One of the biggest hits ever crafted by Siouxsie and the Banshees began as a mistake. Following a string of splendid studio efforts through the the late-nineteen-seventies and the first half of the eighties, the iconic group decided to make a covers album, working with producer Mike Hedges. Entitled Through the Looking Glass, the record largely bypassed instantly recognizable songs (the band already had experience with trafficking in that area, thanks to their hit cover of the Beatles’ “Dear Prudence”) in favor of far more esoteric selections. Among them was a lively take on the John Cale song “Gun.”
“When we were recording it I turned it over — which you can do on analog tape — and it sounded amazing,” Hedges later explained. “We recorded forward drums over the backwards track –—crunchy and loopy, kind of hip-hoppy. Then we added accordion and bass, although there’s only one piece of bass on the entire track. It was all very quick. From turning the tape over it probably took the best part of a day and a half to finish the song.”
The original notion was that the resulting new original could serve as the B-side for the planned single, the band’s cover of Iggy Pop’s “The Passenger.” Quickly, though, everyone realized the track being developed was too good to be relegated to an afterthought. Quite the contrary, the song, entitled “Peek-a-Boo,” would become the lead single to the next Siouxsie and the Banshees album, Peepshow, released in 1988. Utterly dominant on the college charts through that fall, “Peek-a-Boo” had the distinction of being the song atop the inaugural Billboard Modern Rock Tracks chart.
Though a clear commercial success, the song wasn’t tame or otherwise buffed into something comfortable for listeners. Hedges insists that it was more daring that anything he’d worked on up to that point.
“It was one of the most experimental things I did at the time that actually worked,” Hedges said. “The Banshees were very, very experimental, and at that time in the music business you could be experimental. There was no pressure to do anything in a straight style, which isn’t really the case any more.”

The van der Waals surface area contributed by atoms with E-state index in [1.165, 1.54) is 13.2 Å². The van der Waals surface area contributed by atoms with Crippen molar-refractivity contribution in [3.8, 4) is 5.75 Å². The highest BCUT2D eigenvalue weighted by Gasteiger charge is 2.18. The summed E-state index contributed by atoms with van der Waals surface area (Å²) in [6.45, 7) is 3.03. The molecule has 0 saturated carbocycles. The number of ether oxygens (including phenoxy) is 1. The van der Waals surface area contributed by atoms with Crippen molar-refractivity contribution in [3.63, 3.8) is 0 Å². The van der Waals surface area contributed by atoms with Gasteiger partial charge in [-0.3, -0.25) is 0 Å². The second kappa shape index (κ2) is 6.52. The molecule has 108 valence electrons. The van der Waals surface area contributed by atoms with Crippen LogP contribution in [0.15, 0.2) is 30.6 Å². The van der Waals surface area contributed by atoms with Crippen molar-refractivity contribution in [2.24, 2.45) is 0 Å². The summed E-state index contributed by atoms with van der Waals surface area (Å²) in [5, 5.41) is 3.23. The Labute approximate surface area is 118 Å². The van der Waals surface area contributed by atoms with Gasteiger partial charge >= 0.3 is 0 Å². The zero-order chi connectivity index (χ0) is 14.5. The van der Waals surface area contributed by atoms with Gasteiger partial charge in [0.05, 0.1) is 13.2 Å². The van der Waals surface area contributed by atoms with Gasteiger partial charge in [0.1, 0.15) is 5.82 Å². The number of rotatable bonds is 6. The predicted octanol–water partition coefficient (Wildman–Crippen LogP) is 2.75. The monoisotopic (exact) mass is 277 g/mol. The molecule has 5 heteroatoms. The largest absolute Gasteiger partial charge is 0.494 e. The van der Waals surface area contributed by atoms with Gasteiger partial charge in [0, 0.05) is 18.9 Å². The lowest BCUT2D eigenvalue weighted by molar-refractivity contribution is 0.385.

The song has a buoyant sense of fun about it, in part because of the way the chorus directly borrows from the snappy wordplay of the jazz standard “Jeepers Creepers,” written by the famed team of Harry Warren and Johnny Mercer. (Once the similarities were point out, Siouxsie and the Banshees retroactively added Warren and Mercer to the songwriting credits on “Peek-a-Boo.”) The other lyrics are a little darker, because Siouxsie Sioux was delivering a strong, angry message about the state of the culture.
“The stereotype of a woman is perceived and felt, forever projected,” Sioux told MTV at the time of the single’s release. “And I just think with the advent of more and more video being used, I’m sort of just very disappointed with the way it’s so limited how people are projected. It reminds me of the Stepford Wives films. I just think everyone’s becoming so modeled to the perfect ideal of what even a woman or a man should be like. It really disgusts me, and ‘Peek-A-Boo’ is really a reaction against that kind of control that I think is coming through in the media.”
Since “Peek-a-Boo” had its origins in an inadvertent bit of sampling, it’s perhaps appropriate that it later served to undergird another song. Years later, the tracks was sampled in a Sir Mix-A-Lot song.
“I remember Geffen sending us the Sir Mix-A-Lot version for our approval,” Sioux said. “We approved it with no fuss. We’d never heard ourselves sampled in anyone else’s material before, which was an amusing novelty.”
As we go along, I’ll build a YouTube playlist of all the songs in the countdown.
The hyperlinks associated with each numeric entry lead directly to the individual song on the playlist. All images nicked from Discogs.